Titel der Ausgabe 
Ab Imperio (2024), 1

United States 2024: Ab Imperio, Inc.
4 issues per year
124 € Jahresabo, 31 € Einzelhelheft



Ab Imperio. Studies of New Imperial History and Nationalism in the Post-Soviet Space
Russian Federation
Postanschrift: P.O. Box 157, Kazan' 420015. Tel./Fax: 7-8432-644-018
Aleksandr Turbin, History Department, UIC

Dear Colleagues,

The latest issue of Ab Imperio (1/2024) is now available at https://muse.jhu.edu/issue/52539

In the “Methodology and Theory” section, David Chioni Moore revisits his seminal article “Is the Post- in Postcolonial the Post- in Post-Soviet? Toward a Global Postcolonial Critique”, discussing complex asymmetries in postcolonial and post-Soviet debates since 2001. By bringing Kenyan and Gazan perspectives to the debates about Russia’s recolonization war against Ukraine, he suggests that there is high time for postcolonial studies to end the silence on the Russo-Soviet sphere.

The “History” section features two articles that address subaltern groups struggling against oppression. Igor Kuziner studies the rise and fall of the “Red Death” legend about the Old Believers-Wanderers as a case of recoding from religious marginals into members of the ethnically Russian majority. Mirlan Bektursunov traces how the Soviet regime’s exploitation of preexisted hierarchies and promotion of lineage stratification in Kyrgyz nomadic society contributed to the conservation of lineage identities in the region until the post-Soviet period.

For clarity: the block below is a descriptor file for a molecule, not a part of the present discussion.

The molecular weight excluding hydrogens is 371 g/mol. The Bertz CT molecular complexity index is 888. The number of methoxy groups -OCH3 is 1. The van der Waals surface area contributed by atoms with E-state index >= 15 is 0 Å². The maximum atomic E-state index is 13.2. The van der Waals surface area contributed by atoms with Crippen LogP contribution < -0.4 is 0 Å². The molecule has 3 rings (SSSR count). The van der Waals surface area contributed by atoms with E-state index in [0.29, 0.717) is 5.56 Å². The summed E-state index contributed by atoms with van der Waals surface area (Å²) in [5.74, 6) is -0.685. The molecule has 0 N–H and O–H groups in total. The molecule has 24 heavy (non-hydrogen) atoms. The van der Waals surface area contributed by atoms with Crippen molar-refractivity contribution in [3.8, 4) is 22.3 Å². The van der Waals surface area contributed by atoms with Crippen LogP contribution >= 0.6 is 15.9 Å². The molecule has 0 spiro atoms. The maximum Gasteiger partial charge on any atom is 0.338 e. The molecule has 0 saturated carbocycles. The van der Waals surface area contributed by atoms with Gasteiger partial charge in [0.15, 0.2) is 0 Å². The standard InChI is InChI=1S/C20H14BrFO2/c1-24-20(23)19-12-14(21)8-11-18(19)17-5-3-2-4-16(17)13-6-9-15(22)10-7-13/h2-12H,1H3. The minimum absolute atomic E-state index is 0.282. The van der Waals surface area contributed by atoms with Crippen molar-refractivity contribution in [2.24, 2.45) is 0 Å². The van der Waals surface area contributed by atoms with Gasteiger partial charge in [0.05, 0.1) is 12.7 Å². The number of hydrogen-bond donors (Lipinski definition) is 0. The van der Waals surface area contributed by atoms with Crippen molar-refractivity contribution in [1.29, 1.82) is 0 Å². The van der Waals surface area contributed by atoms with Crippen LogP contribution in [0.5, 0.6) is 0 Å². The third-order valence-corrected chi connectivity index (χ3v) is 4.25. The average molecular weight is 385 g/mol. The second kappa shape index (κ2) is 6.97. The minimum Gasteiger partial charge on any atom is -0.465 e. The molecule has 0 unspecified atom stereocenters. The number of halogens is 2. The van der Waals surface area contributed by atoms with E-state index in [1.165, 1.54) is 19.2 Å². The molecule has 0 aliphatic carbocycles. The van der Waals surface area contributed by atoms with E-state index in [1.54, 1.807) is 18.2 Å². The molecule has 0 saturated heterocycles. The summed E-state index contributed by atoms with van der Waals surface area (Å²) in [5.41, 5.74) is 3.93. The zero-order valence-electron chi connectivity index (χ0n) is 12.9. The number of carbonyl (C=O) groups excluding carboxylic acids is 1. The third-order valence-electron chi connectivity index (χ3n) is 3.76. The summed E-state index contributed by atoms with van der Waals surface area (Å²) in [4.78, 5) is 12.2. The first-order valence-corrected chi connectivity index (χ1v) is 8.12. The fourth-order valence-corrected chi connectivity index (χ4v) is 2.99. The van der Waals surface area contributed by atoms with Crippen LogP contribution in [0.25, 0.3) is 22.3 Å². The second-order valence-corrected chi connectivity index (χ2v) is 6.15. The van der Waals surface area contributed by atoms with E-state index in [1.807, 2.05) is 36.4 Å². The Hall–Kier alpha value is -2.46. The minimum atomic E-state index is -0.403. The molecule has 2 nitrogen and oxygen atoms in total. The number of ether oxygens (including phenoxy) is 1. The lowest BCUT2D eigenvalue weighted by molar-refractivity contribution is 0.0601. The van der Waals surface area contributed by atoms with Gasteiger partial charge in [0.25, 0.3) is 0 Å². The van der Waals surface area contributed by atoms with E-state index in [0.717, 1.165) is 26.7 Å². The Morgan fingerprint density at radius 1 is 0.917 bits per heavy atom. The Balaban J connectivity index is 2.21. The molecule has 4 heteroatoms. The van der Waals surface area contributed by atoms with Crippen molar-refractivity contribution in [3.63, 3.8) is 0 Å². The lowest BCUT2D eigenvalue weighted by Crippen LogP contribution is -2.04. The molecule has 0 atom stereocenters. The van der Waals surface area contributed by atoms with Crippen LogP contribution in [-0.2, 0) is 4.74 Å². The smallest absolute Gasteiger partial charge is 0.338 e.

The “ABC: Empire & Nationalism Studies” section opens the series “New Curricula for New Histories of Northern Eurasia” by publishing Ismael Biyashev’s syllabus on Eurasian nomadism as a complex and historically evolving phenomenon.

In the “Newest Mythologies” section, Ilya Gerasimov discusses the latest novels by modern Russian classic writer Vladimir Sorokin, arguing that, instead of affirming a postmodernist worldview, Sorokin outlined a program for a new modernism.


“Methodology and Theory” section:

“Back to the Drawing Board: Revisiting the Great Debates of the Y2K Era” by the Editors.

“East, West, and South: Complex Asymmetries in Postcolonial/Post-Soviet Debates since 2001” by David Chioni Moore.

“History” section:

“What is our People’s Guilt? Wanderers, Ritual Murder, and the Boundaries of Russianness in the Late Russian Empire” by Igor Kuziner.

“The Rise of the “Lineage Proletariat”: The Soviet State’s Class Policy and Kyrgyz Lineage Society in the 1920s” by Mirlan Bektursunov.

“ABC: Empire & Nationalism Studies” section:

“The People of the Way Revisited: Reflections on Teaching a History of Nomads and Nomadism as a History of Northern Eurasia” by Ismael Biyashev.

“HIST 328/6: Eurasian Nomads and Nomadism between Empire and Nation (A History of Managing Diversity)” by Ismael Biyashev.

“Newest Mythologies” section:

“The Hypermodernism of “Engineer” Garin and Vladimir Sorokin’s Overcoming of Postmodernity” by Ilya Gerasimov.

The issue also contains an extended section of book reviews.

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